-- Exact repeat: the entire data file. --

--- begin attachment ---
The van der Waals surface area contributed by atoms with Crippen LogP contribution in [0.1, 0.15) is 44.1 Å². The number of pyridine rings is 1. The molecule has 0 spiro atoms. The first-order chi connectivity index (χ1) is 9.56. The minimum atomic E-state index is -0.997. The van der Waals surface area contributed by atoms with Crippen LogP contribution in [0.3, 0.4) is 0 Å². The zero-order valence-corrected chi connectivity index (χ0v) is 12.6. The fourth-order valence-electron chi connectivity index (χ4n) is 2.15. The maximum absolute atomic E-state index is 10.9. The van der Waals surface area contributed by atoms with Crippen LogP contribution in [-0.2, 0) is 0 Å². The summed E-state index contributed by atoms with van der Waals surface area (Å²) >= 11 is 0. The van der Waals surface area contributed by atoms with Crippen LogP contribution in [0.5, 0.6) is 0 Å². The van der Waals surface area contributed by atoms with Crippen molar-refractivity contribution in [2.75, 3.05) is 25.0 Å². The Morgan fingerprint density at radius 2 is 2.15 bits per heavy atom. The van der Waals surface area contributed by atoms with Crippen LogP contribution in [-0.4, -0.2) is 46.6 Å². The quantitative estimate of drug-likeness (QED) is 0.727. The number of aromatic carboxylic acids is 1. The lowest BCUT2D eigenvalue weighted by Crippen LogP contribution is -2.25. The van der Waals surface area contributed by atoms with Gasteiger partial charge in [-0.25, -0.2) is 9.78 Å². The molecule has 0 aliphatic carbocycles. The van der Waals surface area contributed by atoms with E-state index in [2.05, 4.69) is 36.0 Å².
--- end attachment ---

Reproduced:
The van der Waals surface area contributed by atoms with Crippen LogP contribution in [0.1, 0.15) is 44.1 Å². The number of pyridine rings is 1. The molecule has 0 spiro atoms. The first-order chi connectivity index (χ1) is 9.56. The minimum atomic E-state index is -0.997. The van der Waals surface area contributed by atoms with Crippen LogP contribution in [0.3, 0.4) is 0 Å². The zero-order valence-corrected chi connectivity index (χ0v) is 12.6. The fourth-order valence-electron chi connectivity index (χ4n) is 2.15. The maximum absolute atomic E-state index is 10.9. The van der Waals surface area contributed by atoms with Crippen LogP contribution in [-0.2, 0) is 0 Å². The summed E-state index contributed by atoms with van der Waals surface area (Å²) >= 11 is 0. The van der Waals surface area contributed by atoms with Crippen LogP contribution in [0.5, 0.6) is 0 Å². The van der Waals surface area contributed by atoms with Crippen molar-refractivity contribution in [2.75, 3.05) is 25.0 Å². The Morgan fingerprint density at radius 2 is 2.15 bits per heavy atom. The van der Waals surface area contributed by atoms with Crippen LogP contribution in [-0.4, -0.2) is 46.6 Å². The quantitative estimate of drug-likeness (QED) is 0.727. The number of aromatic carboxylic acids is 1. The lowest BCUT2D eigenvalue weighted by Crippen LogP contribution is -2.25. The van der Waals surface area contributed by atoms with Gasteiger partial charge in [-0.25, -0.2) is 9.78 Å². The molecule has 0 aliphatic carbocycles. The van der Waals surface area contributed by atoms with E-state index in [2.05, 4.69) is 36.0 Å².